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How an AMP Optimizer works

An AMP Optimizer takes a valid AMPHTML document as input and transforms it into an optimized version by applying additional optimizations that would be cumbersome to do “by hand”. You can recognize the resulting “transformed AMP” in the html element via the transformed attribute:

<html ⚡ i-amphtml-layout i-amphtml-no-boilerplate transformed="self;v=1">

AMP caches use a different transformed flag, for example, the Google AMP caches adds transformed=google;v=1.

AMP Optimizers perform various optimizations on an AMP document ranging from server-side rendering layouts to image optimization. Here is an example showing the differences between an AMP page and its optimized version (click for a large version).

In the rest of this guide, we will introduce these optimizations in more details.

Server-side rendering AMP Layouts

Server-side rendering AMP layouts has the biggest potential to improve the loading performance of your AMP page. To avoid content jumps, AMP requires websites to add the AMP-boilerplate code in the header. The AMP-boilerplate hides the page content by setting the page body's opacity to 0. Once AMP has been loaded, it is able to calculate the layout of the page. After that, AMP sets the body's opacity to 1 making the page content visible. Unfortunately, this approach must download the AMP framework before it can render the page.

To improve this, AMP layouts, such as the responsive or fixed-height layout, can be rendered server-side before serving the page to the user agent. This way it becomes possible to remove the AMP-boilerplate while still avoiding content shifts during page load.

Server-side rendering does three things:

1. Remove the AMP boilerplate: for each element using an AMP layout, the layout-specific markup gets injected.

2. Inline AMP-internal CSS styles: the AMP-boilerplate code is replaced by the AMP-runtime CSS styles: . For non-server-side rendered documents, AMP adds these styles at runtime. However, server-side-rendered AMP pages require these for the AMP layouts to work before AMP has been loaded. To avoid potential version conflicts, at runtime, AMP will check if the version specified in i-amphtml-version="011905222334000" differs from the current AMP version and will update the CSS with the latest version if not.

<style amp-runtime i-amphtml-version="011905222334000">html{overflow-x:hidden!important}html.i-amphtml-...</style>

3. Server-side rendered AMP layouts: for each element using an AMP layout, the layout-specific sizer elements gets injected.

<amp-img src="image.jpg" width="1080" height="610" layout="responsive"
         class="i-amphtml-layout-responsive i-amphtml-layout-size-defined" i-amphtml-layout="responsive">
  <i-amphtml-sizer style="display:block;padding-top:56.4815%;"></i-amphtml-sizer>
</amp-img>

The AMP boilerplate cannot always be removed. You can find out if the boilerplate has been removed, by checking if the i-amphtml-no-boilerplate attribute is present on thehtml element. For example, the amp-experiment component changes page content at runtime. To avoid content shifts requires the AMP-boilerplate code needs to be present if amp-experiment is used on a page.

Hero Image Optimization

An AMP Optimizer can significantly improve the time it takes to render images in the first viewport. This is critical when optimizing the LCP times to meet the Core Web Vitals.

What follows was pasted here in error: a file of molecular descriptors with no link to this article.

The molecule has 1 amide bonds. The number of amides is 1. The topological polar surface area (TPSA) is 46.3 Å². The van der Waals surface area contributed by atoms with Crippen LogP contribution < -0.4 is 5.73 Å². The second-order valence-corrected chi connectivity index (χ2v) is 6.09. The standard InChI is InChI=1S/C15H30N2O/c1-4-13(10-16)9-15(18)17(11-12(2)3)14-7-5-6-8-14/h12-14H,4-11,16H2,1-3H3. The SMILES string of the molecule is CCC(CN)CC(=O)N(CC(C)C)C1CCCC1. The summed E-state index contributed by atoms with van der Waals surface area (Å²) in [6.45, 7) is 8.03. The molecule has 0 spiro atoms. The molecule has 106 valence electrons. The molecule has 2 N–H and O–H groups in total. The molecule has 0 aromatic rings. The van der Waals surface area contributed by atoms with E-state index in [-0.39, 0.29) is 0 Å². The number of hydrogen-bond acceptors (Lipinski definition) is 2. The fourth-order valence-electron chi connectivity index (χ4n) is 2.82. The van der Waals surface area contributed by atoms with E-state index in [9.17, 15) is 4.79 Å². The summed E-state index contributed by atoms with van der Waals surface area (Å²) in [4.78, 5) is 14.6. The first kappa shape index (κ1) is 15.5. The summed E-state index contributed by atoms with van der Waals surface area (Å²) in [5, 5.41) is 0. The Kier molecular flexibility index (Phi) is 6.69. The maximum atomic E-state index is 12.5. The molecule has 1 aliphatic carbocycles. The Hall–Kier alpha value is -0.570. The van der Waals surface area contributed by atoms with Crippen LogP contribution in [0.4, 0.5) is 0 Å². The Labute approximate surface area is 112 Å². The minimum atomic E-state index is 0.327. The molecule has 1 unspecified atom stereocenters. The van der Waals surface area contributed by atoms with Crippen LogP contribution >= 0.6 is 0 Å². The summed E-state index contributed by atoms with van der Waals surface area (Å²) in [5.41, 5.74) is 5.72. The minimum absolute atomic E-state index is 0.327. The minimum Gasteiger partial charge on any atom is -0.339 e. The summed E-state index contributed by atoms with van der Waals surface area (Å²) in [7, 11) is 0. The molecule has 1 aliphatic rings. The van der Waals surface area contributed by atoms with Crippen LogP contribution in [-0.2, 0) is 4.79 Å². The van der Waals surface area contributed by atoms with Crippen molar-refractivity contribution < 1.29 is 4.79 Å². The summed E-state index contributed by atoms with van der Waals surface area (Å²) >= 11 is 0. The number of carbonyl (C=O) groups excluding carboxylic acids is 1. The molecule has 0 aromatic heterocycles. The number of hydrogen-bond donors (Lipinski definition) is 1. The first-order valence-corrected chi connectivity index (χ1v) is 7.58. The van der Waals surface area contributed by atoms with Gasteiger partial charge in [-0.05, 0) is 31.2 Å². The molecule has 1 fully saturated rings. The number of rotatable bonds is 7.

In AMP, hero images can be explicitly declared by annotating an amp-img with the data-hero attribute:

<amp-img data-hero src="/hero.jpg" layout="responsive" width="640" height="480"></amp-img>

AMP Optimizers support a maximum of two hero images on a page to avoid blocking bandwidth for other critical resources. If this limit does not work for you, please let us know.

AMP Optimizers will also auto-detect hero images for amp-img, amp-iframe, amp-video, or amp-video-iframe elements and inject link rel=preload for the image src. Auto-detecting works by analysing HTML markup and image layouts to detect large images in the first viewport.

In case of amp-img, AMP Optimizers will also server-side render the img tag inside the amp-img. This enables the browser to render the image straight away without the AMP runtime being required.

Image Optimization

AMP Optimizers can help you serve optimized responsive images by generating AMP Layout specific srcset attributes. For example, the following amp-img declaration:

<amp-img src="image1.png" width="400" height="800" layout="responsive"></amp-img>

is enhanced with the following srcset definition:

<amp-img src="image1.png" width="400" height="800" layout="responsive" srcset="image1.470w.png 470w, image1.820w.png 820w, image1.1440w.png 1440w"></amp-img>

For this to work, your build/hosting environment needs to support resizing / optimizing images. Checkout the individual optimizer guides on how to best integrate image optimization.

AMP Module Build (Coming soon)

There is a smaller version of AMP Runtime and components available based on JavaScript Modules which requires users to download less JavaScript when viewing an AMP page. AMP Optimizers enable the AMP Module build by default, by transforming:

<script async src="https://www.ampproject.org/v0.js"></script>

into:

<script type="module" async src="https://www.ampproject.org/v0.mjs"></script>
<script nomodule async src="https://www.ampproject.org/v0.js"></script>

Browsers that understand type="module" ignore scripts with a nomodule attribute. This means users with modern browsers will benefit from the smaller runtime bundles, whereas users on older browsers will fallback to the non-module version of the AMP runtime.

the AMP Module Build is only available for transformed AMP as it requires the AMP Runtime CSS to be inlined.